The scenes of violence came one after another. Police cars torched. A crowd of people rammed. Faces bloodied by rubber bullets. A police station set ablaze.
As of Sunday evening, all of that was elsewhere.
Baltimore’s leaders expressed gratitude and relief Sunday that hundreds of people had protested peacefully in the city. Their restraint caused Mayor Bernard C. “Jack” Young to decide against a citywide curfew even as a large group marched through Fells Point and downtown Sunday night.
Police and city leaders said they remained vigilant.
“If you’re coming to Baltimore to protest peacefully, we welcome you. But if you’re coming to Baltimore to throw bricks at storefront windows or destroy police vehicles, you’re going to find yourself in a jail cell. That’s a promise,” Young said.
Saturday, cellphone videos captured demonstrators turning to reprimand agitators in the crowd who threw water bottles at police. Sunday, the crowd chased off a man who started to cause damage along the streets.
“We were a national example of what it looks like to engage in passionate protesting without widespread breaking of the law,” Young said.
Sunday brought to Baltimore a third night of demonstrations over the death of George Floyd. The black Minneapolis man died after a white police officer there pinned him down by the neck for nearly nine minutes. Cellphone video of the encounter captured Floyd’s pleas of “I can’t breathe,” spurring outrage across America. The officer has been fired and charged with murder.
Floyd’s name was invoked by Malik Williams, 20, of Pennsylvania Avenue, as he led a march Sunday evening toward Fells Point.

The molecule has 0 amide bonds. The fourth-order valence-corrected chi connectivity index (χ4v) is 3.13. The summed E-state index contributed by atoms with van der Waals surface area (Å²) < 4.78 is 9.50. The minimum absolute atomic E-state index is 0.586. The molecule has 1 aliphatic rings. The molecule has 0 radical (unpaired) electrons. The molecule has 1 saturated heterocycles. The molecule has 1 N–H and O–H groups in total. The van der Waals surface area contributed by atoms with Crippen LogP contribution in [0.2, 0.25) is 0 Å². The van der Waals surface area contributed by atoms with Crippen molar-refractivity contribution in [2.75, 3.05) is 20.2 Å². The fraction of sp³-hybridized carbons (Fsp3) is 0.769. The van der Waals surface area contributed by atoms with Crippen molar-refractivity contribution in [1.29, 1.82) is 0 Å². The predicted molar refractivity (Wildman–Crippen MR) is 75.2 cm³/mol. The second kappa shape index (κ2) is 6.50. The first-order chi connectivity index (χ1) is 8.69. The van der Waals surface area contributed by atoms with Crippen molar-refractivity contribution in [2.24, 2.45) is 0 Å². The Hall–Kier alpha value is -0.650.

“We’re out here for justice and peace. We’re not out here to hurt,” Williams said.
Pastor James Teague stood on the corner of Fayette and Gay streets with members of his church to bear witness. Teague, who leads Uproar Church in Owings Mills, said his members came out five years ago during protests after the death of Freddie Gray to offer hugs, water, prayers and love.
"People want to be heard and know that people care,” he said. “As long as people are out here, we will be too. We want to fight for the people and city of Baltimore.”
Neighbors Betty-Jean Coleman and Tony Price donned masks to watch the people chant and wave signs near City Hall. The two said they weren’t up for walking Sunday night with protesters, but planned to rejoin Monday. Though Maryland continues to suffer the coronavirus outbreak, the two from the Lakewood neighborhood said the weekend’s movement was worth any risk of exposure.
“People are really coming together,” Price said.
In Philadelphia, Los Angeles, New York, Atlanta and Minneapolis, protesters set fire to police cars and skirmished with police officer wielding batons. Cellphone videos showed protesters setting off fireworks at police.
In Baltimore, hundreds of people went downtown Saturday night to chant, wave signs and march through the streets. There were tense, but generally peaceful encounters with officers outside City Hall and police headquarters. Police Commissioner Michael Harrison said 14 people were arrested — two of them juveniles — and charged with crimes such as burglary, assault and attempted arson.